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“O lullaby, my own deir child !
Lullaby, deir child, deir !
Thy mother laid on a bier !” “O, open the door, Burd Helen,” he says,
“0, open the door to me; Or, as my sword hangs by my gair,* I'll gar
She'll weep for naught for his dear sake; She clasps her sister in her sleep;
Her love in dreams is most awake. Her soul, that once with pleasure shook
Did any eyes her beauty own, Now wonders how they dare to look
On what belongs to him alone. The indignity of taking gifts
Exhilarates her loving breast;
Her life into celestial rest.
Back to the babe the woman dies ;
Is to love him for being wise. She's confident because she fears ;
And, though discreet when he's away, If none but her dear despot hears,
She'll prattle like a child at play. Perchance, when all her praise is said,
He tells the news, -- a battle won On either side ten thousand dead
Describing how the whole was done :
I am his joy ; whate'er I do,
In that, he'd have me always so !”
To the sweet folly of the dove She joins the cunning of the snake,
To rivet and exalt his love. Her mode of candor is deceit;
And what she thinks from what she 'll say, (Although I'll never call her cheat,)
Lies far as Scotland from Cathay. Without his knowledge he was won,
Against his nature kept devout ; She'll never tell him how 't was done,
And he will never find it out. If, sudden, he suspects her wiles,
And hears her forging chain and trap, And looks, - she sits in simple smiles,
Her two hands lying in her lap!
Whose fancy is of either sex)
Mysteries that light would more perplex.
in three !”
And I hope it's ne'er be mine; A knicht into her companie,
When she dries a' her pyne."
Sae did he wi' his knee;
In splinders he gart * flee.
“An askin', an askin', Lord John," she says,
“An askin' ye 'll grant me ; The meanest maid about your house,
To bring a drink to me.
An askin' ye 'll grant me ;
For thy young son and me!”
An' that and mair frae me ;
For my young son and thee.
Be of good cheer, I pray ;
Shall stand upon ae day.”
And he has ta'en her Burd Helen,
And rowed her in the silk;
And washed him in the milk.
And there was ne'er a gayer bridegroom,
Nor yet a blyther bride,
Neist day to kirk did ride.
BELIEVE ME, IF ALL THOSE ENDEARING If he's capricious, she 'll be so ;
BELIEVE me, if all those endearing young.charms,
Which I gaze on so fondly to-day, Appears there naught for which to weep, Were to change by to-morrow, and fleet in my arms,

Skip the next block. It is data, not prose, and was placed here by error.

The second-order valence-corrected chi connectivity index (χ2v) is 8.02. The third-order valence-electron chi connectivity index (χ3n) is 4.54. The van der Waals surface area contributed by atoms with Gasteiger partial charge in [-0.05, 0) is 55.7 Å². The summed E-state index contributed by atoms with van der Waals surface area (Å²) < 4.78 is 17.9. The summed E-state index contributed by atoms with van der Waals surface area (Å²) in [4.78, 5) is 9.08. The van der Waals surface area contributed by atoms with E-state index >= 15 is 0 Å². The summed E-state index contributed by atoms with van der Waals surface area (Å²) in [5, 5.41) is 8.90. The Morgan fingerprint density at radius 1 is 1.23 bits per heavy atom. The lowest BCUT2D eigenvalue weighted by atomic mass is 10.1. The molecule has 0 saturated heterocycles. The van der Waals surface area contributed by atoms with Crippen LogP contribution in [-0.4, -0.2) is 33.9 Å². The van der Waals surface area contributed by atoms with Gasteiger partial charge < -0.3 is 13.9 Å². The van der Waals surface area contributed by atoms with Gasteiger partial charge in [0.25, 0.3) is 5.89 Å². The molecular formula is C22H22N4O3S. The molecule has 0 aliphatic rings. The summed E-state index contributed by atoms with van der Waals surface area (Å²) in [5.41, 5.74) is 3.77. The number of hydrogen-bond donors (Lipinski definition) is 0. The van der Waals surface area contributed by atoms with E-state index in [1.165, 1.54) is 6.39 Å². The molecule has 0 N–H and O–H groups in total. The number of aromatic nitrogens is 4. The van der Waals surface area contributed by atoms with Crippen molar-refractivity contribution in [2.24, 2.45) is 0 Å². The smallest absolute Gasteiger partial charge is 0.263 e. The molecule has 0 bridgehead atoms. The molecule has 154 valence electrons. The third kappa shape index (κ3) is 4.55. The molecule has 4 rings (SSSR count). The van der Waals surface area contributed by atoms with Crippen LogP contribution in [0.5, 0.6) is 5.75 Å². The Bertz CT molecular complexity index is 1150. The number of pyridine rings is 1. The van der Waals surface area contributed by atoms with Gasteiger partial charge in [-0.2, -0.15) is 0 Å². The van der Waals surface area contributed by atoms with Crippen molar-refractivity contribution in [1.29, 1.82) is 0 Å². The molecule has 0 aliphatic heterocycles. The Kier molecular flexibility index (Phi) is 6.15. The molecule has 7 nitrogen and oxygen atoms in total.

Made or forced to. Like fairy-gifts fading away !
Thou wouldst still be adored, as this moment thou | The bride had consented, the gallant came late ;
For a laggard in love, and a dastard in war, Let thy loveliness fade as it will,
Was to wed the fair Ellen of brave Lochinvar. And around the dear ruin each wish of my heart Would entwine itself verdantly still.
So boldly he entered the Netherby Hall,
Among bridesmen, and kinsmen, and brothers, It is not while beauty and youth are thine own, and all.
And thy cheeks unprofaned by a tear, Then spoke the bride's father, his hand on his That the fervor and faith of a soul may be known, sword
To which time will but make thee more dear ! |(For the poor craven bridegroom said never a O the heart that has truly loved never forgets,
word), But as truly loves on to the close,
“O, come ye in peace here, or come ye in war, As the sunflower turns to her god when he sets Or to dance at our bridal, young Lord Lochin: The same look which she turned when he rose ! THOMAS MOORE ("Irish Melodies "). “I long wooed your daughter, my
Love swells like the Solway, but ebbs like its WERE I AS BASE AS IS THE LOWLY
And now I am come, with this lost love of mine, WERE I as base as is the lowly plain,
To lead but one measure, drink one cup of wine, And you, my Love, as high as heaven above,
There are maidens in Scotland more lovely by far, Yet should the thoughts of me your humble That would gladly be bride to the young Lochswain
in var." Ascend to heaven, in honor of my Love.
The bride kissed the goblet; the knight took it
up, Were I as high as heaven above the plain,
He quaffed off the wine, and threw down the cup. And you, my Love, as humble and as low
She looked down to blush, and she looked up to As are the deepest bottoms of the main,
sigh, Whereso'er you were, with you my Love should
With a smile on her lips, and a tear in her eye. go.
He took her soft hand, ere her mother could Were you the earth, dear Love, and I the skies, bar, My love should shine on you like to the sun, “Now tread we a measure," said young Lochinvar. And look upon you with ten thousand eyes Till heaven waxed blind, and till the world were So stately his form, and so lovely her face, done.
That never a hall such a galliard did grace ;
While her mother did fret, and her father did Whereso'er I am, below, or else above you,
fume, Whereso'er you are, my heart shall truly love you. And the bridegroom stood dangling his bonnet
and plume ; And the bridemaidens whispered, “'T were bet
ter by far LOCHINVAR.
To have matched our fair cousin with young
Lochinvar." O, YOUNG Lochinvar is coine out of the west, Through all the wide Border his steed was the one touch to her hand, and one word in her ear,
When they reached the hall-door, and the charger And, save his good broadsword, he weapon had
stood near ; none,
So light to the croupe the fair lady he swung, He rode all unarmed, and he rode all alone. So light to the saddle before her he sprung; So faithful in love, and so dauntless in war, 'She is won ! we are gone! over bank, bush, There never was knight like the young Lochin
and scaur ;
They 'll have fleet steeds that follow," quoth He stayed not for brake, and he stopped not for
young Lochinvar. stone,
There was mounting 'mong Græmes of the NethHe swam the Eske River where ford there was erby clan ; none;
Forsters, Fenwicks, and Musgraves, they rode But, ere he alighted at Netherby gate,
and they ran ;
The maid and page renewed their strife ;
The palace banged, and buzzed and clackt; And all the long-pent stream of life